Research Papers:

Comparative RNA-seq analysis reveals dys-regulation of major canonical pathways in ERG-inducible LNCaP cell progression model of prostate cancer

Parameet Kumar _, Joyeeta Chakraborty, Gauthaman Sukumar, Clifton Dalgard, Raghunath Chatterjee and Roopa Biswas _

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Oncotarget. 2019; 10:4290-4306. https://doi.org/10.18632/oncotarget.27019

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Parameet Kumar1, Joyeeta Chakraborty2, Gauthaman Sukumar1,3, Clifton Dalgard1,4, Raghunath Chatterjee2 and Roopa Biswas1

1 Department of Anatomy, Physiology and Genetics, Uniformed Services University of the Health Sciences, Bethesda, MD, USA

2 Human Genetics Unit, Indian Statistical Institute, Kolkata, India

3 Collaborative Health Initiative Research Program, Henry Jackson Foundation, Bethesda, MD, USA

4 The American Genome Center, Uniformed Service University of the Health Sciences, Bethesda, MD, USA

Correspondence to:

Roopa Biswas,email: [email protected]
Parameet Kumar,email: [email protected]

Keywords: RNAseq; prostate cancer; LNCaP cells; ERG; mRNA

Received: December 29, 2018     Accepted: May 30, 2019     Published: July 02, 2019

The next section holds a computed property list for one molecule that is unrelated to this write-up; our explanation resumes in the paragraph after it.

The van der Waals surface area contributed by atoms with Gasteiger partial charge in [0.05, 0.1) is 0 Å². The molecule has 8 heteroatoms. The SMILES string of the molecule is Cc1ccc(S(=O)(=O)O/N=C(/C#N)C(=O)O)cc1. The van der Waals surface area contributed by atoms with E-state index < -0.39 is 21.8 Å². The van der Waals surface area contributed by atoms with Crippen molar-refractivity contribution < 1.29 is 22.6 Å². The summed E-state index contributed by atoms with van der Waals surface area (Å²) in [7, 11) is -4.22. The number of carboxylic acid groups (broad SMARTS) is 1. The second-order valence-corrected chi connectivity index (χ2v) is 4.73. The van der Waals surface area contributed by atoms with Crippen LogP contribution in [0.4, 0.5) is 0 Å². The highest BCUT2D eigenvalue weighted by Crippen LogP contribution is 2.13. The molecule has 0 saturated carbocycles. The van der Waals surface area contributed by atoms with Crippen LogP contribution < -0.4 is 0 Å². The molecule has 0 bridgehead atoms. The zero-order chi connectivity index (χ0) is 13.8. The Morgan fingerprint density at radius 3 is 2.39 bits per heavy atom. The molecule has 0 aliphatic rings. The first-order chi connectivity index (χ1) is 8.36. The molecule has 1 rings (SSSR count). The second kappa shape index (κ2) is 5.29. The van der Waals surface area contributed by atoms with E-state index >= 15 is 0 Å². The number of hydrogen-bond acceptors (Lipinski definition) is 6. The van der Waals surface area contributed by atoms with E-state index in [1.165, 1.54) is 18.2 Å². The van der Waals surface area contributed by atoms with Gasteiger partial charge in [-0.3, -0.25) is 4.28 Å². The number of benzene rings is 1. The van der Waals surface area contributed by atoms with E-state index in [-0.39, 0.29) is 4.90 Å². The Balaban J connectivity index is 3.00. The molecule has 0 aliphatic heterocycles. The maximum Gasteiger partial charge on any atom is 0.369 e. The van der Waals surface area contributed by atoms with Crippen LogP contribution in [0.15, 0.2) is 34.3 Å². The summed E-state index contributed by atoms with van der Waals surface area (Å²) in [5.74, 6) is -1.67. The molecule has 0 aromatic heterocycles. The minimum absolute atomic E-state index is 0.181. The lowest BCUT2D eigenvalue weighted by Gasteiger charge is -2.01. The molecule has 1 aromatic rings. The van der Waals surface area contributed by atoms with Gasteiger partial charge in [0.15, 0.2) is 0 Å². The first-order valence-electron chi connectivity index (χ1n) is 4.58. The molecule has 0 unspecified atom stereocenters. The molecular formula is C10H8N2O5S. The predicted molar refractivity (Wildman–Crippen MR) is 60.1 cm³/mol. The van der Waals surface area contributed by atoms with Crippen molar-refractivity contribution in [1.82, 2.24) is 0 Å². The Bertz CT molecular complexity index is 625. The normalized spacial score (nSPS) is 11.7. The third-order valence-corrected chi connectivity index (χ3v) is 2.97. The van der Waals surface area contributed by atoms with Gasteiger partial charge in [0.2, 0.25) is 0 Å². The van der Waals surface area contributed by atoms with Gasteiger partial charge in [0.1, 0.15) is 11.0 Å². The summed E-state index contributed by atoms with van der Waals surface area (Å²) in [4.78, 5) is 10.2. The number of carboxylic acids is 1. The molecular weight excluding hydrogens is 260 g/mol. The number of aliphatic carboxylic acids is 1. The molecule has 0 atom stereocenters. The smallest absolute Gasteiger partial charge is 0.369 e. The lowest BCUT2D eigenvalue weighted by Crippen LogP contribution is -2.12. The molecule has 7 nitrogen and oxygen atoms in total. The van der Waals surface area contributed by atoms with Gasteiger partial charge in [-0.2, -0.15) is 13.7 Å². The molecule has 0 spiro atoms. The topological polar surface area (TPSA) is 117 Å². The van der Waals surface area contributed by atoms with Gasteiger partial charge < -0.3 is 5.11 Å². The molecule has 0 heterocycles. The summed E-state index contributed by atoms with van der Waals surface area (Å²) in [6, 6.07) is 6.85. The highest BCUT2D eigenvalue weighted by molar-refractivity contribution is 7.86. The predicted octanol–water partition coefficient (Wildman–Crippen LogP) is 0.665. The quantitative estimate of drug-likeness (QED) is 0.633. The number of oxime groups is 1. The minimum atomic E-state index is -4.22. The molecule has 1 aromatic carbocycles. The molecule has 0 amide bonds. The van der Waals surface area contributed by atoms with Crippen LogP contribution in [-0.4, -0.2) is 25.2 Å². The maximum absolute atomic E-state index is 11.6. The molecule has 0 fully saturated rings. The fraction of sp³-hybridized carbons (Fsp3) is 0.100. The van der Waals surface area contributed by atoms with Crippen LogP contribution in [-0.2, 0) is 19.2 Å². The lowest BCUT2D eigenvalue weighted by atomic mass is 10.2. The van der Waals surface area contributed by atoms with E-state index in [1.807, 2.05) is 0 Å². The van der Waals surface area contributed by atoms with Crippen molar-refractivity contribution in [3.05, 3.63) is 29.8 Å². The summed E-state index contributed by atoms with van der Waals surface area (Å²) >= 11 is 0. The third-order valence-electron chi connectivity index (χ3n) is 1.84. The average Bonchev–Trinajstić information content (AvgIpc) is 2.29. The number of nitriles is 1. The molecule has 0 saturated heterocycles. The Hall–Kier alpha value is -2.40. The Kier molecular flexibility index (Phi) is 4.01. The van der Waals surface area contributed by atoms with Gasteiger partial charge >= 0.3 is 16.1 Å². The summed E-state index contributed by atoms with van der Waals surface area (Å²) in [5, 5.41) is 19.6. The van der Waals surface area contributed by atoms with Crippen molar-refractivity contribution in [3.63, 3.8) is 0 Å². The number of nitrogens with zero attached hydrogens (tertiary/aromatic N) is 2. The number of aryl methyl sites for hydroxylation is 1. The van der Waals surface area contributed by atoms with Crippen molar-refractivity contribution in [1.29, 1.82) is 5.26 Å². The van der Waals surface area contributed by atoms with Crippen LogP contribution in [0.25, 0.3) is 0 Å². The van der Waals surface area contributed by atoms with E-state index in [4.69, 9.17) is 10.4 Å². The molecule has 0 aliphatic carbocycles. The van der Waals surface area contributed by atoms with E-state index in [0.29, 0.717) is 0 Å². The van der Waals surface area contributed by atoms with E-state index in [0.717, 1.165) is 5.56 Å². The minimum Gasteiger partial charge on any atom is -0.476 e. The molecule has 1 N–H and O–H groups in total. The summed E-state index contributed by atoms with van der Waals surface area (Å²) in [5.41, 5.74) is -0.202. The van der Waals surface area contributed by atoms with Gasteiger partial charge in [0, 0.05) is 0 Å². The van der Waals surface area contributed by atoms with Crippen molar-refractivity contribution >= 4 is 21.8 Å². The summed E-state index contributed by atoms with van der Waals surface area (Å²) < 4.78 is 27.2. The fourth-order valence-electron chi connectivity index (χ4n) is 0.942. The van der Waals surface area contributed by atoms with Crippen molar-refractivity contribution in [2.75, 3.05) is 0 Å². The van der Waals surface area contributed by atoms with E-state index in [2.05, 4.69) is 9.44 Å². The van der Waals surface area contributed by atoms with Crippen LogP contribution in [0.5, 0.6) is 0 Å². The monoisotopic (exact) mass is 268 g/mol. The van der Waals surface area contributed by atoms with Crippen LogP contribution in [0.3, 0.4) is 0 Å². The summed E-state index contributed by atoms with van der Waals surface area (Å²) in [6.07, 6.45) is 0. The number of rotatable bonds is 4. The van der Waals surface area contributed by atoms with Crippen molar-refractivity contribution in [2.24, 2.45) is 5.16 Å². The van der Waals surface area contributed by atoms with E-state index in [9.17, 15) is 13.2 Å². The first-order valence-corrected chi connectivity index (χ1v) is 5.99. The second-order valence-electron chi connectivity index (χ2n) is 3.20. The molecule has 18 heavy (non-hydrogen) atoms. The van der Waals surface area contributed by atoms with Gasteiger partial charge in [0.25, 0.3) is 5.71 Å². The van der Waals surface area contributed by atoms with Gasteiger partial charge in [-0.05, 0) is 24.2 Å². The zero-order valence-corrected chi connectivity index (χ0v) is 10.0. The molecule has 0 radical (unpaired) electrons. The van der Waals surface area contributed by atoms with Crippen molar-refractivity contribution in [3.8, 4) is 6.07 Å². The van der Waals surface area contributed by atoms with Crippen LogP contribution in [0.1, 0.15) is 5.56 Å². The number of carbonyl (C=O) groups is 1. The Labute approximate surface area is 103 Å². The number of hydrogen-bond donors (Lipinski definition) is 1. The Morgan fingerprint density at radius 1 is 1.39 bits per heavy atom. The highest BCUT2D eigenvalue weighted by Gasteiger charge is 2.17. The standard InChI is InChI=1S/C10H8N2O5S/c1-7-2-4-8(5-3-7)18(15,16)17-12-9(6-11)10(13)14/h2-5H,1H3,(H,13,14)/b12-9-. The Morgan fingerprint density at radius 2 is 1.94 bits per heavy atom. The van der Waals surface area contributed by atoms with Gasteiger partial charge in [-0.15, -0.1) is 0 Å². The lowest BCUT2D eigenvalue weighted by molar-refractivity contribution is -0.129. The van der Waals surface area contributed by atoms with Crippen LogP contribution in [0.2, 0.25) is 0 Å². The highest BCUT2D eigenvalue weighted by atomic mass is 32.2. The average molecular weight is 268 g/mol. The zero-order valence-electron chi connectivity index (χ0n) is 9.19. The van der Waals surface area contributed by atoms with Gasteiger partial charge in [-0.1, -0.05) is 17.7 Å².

Prostate Cancer (CaP) is the second leading cause of cancer related death in USA. In human CaP, gene fusion between androgen responsive regulatory elements at the 5'-untranslated region of TMPRSS2 and ETS-related genes (ERG) is present in at least 50% of prostate tumors. Here we have investigated the unique cellular transcriptome associated with over-expression of ERG in ERG-inducible LNCaP cell model system of human CaP. Comprehensive transcriptome analyses reveal a distinct signature that distinguishes ERG dependent and independent CaP in LNCaP cells. Our data highlight a significant heterogeneity among the transcripts. Out of the 526 statistically significant differentially expressed genes, 232 genes are up-regulated and 294 genes are down-regulated in response to ERG. These ERG-associated genes are linked to several major cellular pathways, cell cycle regulation being the most significant. Consistently our data indicate that ERG plays a key role in modulating the expression of genes required for G1 to S phase transition, particularly those that affect cell cycle arrest at G1 phase. Moreover, cell cycle arrest in response to ERG appears to be promoted by induction of p21 in a p53 independent manner. These findings may provide new insights into mechanisms that promote growth and progression of CaP.

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